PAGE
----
Questions raised over use of police horses after recent riots *H&H Plus*

  • Recent footage of protestors attacking mounted police officers and their horses has given rise to petitions calling for horses to no longer be used in policing. H&H speaks to police representatives and welfare experts to get their views...

    Questions have been asked over the future of frontline police horses after three were injured and one became separated from his rider during recent riots.

    Petitions calling for the use of horses to be banned in protests – or altogether – have emerged since a horse was caught on camera cantering loose through London after his rider fell, when a small minority attending the Black Lives Matter protests turned violent on 6 June.

    Protestors had been seen throwing bicycles and other missiles at members of the Metropolitan Police mounted section. Chestnut gelding Rocky spooked and ran under a traffic light, which knocked his rider off, and made his way back to his stable. Rocky was unhurt. His rider, Nicky Vernon, sustained a punctured lung and fractures to her collarbone and ribs.

    The following weekend (13 June) three horses from the Northumbria Police mounted section were injured in more violent protests.

    A spokesman for the force said Peroni, Patronus and Parker only sustained minor injuries, and Patronus and Parker had been on duty again on Monday (15 June).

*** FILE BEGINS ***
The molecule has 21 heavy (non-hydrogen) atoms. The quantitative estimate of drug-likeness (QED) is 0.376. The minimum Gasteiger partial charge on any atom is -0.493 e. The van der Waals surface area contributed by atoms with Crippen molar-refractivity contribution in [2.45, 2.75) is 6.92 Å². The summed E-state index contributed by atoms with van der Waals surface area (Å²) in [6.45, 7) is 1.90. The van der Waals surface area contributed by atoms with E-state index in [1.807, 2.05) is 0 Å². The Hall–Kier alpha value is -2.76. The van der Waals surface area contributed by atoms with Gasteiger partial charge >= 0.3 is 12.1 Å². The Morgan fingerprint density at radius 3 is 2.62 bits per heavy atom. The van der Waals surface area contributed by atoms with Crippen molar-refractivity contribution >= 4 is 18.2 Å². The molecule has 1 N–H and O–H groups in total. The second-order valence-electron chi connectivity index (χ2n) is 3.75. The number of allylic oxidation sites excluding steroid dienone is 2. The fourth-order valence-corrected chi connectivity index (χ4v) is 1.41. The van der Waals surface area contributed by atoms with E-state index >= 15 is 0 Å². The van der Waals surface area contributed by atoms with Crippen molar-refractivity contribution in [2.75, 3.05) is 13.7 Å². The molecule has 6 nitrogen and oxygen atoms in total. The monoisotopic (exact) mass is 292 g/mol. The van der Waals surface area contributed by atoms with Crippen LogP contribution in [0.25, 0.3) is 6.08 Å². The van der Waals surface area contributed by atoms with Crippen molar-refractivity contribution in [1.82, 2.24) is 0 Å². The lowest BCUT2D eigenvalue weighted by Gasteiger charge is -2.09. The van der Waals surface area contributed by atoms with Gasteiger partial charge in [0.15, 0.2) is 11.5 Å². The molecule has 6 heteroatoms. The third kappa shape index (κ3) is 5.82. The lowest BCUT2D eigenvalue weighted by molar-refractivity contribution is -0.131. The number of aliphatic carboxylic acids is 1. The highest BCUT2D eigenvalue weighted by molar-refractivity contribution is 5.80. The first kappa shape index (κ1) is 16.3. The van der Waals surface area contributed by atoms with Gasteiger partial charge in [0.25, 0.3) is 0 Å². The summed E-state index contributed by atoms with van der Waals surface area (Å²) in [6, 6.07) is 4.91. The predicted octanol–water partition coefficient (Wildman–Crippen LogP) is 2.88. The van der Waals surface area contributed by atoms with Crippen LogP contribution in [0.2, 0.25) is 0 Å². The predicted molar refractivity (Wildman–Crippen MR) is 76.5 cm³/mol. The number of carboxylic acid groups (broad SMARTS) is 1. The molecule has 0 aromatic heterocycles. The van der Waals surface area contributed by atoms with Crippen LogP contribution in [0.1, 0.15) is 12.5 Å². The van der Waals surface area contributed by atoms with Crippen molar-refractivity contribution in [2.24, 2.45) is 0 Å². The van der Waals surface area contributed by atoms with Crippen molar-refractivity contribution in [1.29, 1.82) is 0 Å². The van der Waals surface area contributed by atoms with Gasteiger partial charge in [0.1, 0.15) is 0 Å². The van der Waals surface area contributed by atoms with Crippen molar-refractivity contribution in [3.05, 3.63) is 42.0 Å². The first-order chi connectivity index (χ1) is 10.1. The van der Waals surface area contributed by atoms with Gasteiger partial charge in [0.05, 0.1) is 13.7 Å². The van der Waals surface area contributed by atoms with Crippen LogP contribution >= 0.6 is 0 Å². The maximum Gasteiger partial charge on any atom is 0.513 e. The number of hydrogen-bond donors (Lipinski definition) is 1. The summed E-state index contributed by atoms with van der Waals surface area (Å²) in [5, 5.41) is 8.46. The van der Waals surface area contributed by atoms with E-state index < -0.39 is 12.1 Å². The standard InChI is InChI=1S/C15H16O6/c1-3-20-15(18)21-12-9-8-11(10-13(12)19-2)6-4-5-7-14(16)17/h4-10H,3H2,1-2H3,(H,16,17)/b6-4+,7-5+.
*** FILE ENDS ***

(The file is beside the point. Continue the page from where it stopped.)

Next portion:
Chief Inspector Sam Rennison from the operations department told H&H: “We are incredibly proud of our mounted section here at Northumbria Police.

    “Our horses and riders are trained to an exceptional standard and are an integral part of our operational policing teams. They are a fantastic resource and we use our mounted section for a wide variety of events, including public safety and public order. They are useful for a number of reasons as riders are able to monitor crowd dynamics from a height and are able to cover greater distances when needed. Horses are also a fantastic way of allowing us to engage with the public and have a more visible community presence.

    “Sadly, we know the role poses a risk of injury to both the horse and their rider but thankfully these incidents are rare and when they do happen they receive expert medical attention.”

    Northumbria’s equine recruits undergo extensive training, being exposed to a range of situations to ensure they are suited to the role and compatible with their riders, and have on-the-job training.

    World Horse Welfare chief executive Roly Owers told H&H public concern around the “shocking” 6 June incident was understandable.

    “We are relieved to hear that the police horse returned to the stables safely and wish the police officer a speedy recovery from her significant injuries,” he said.

    “As appalling as this was it is important to look at the wider perspective. Police horses have long been an important element of policing and, along with their riders, are very highly trained. They spend less than 20% of their time attending high-profile activities such as demonstrations and are an excellent way of engaging with the public, generating more than six times as many instances of casual public engagements than officers on foot.

    “Lessons will be learnt from last weekend’s events but that doesn’t mean that police horses don’t still have a role to play in keeping us safe. Equally we hope that the increase in protection for service animals provided by Finn’s Law will make people think twice before targeting them.”

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